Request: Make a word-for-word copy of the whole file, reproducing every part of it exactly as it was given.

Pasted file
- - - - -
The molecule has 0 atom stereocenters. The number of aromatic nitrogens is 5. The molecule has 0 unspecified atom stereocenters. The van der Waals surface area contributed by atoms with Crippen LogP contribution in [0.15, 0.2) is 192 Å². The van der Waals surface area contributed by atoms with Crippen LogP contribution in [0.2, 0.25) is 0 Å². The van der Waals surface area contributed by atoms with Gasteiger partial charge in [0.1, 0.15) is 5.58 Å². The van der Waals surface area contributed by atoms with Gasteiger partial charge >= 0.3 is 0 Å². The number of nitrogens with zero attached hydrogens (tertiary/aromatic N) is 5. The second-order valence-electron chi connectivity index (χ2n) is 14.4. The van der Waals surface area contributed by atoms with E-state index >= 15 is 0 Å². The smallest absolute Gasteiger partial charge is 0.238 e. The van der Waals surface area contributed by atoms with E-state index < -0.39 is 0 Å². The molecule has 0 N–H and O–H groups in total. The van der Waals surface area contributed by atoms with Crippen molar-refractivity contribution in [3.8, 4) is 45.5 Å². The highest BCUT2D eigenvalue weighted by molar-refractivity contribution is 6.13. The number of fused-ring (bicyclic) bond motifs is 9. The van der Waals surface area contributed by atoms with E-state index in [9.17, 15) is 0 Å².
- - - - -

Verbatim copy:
The molecule has 0 atom stereocenters. The number of aromatic nitrogens is 5. The molecule has 0 unspecified atom stereocenters. The van der Waals surface area contributed by atoms with Crippen LogP contribution in [0.15, 0.2) is 192 Å². The van der Waals surface area contributed by atoms with Crippen LogP contribution in [0.2, 0.25) is 0 Å². The van der Waals surface area contributed by atoms with Gasteiger partial charge in [0.1, 0.15) is 5.58 Å². The van der Waals surface area contributed by atoms with Gasteiger partial charge >= 0.3 is 0 Å². The number of nitrogens with zero attached hydrogens (tertiary/aromatic N) is 5. The second-order valence-electron chi connectivity index (χ2n) is 14.4. The van der Waals surface area contributed by atoms with E-state index >= 15 is 0 Å². The smallest absolute Gasteiger partial charge is 0.238 e. The van der Waals surface area contributed by atoms with E-state index < -0.39 is 0 Å². The molecule has 0 N–H and O–H groups in total. The van der Waals surface area contributed by atoms with Crippen molar-refractivity contribution in [3.8, 4) is 45.5 Å². The highest BCUT2D eigenvalue weighted by molar-refractivity contribution is 6.13. The number of fused-ring (bicyclic) bond motifs is 9. The van der Waals surface area contributed by atoms with E-state index in [9.17, 15) is 0 Å².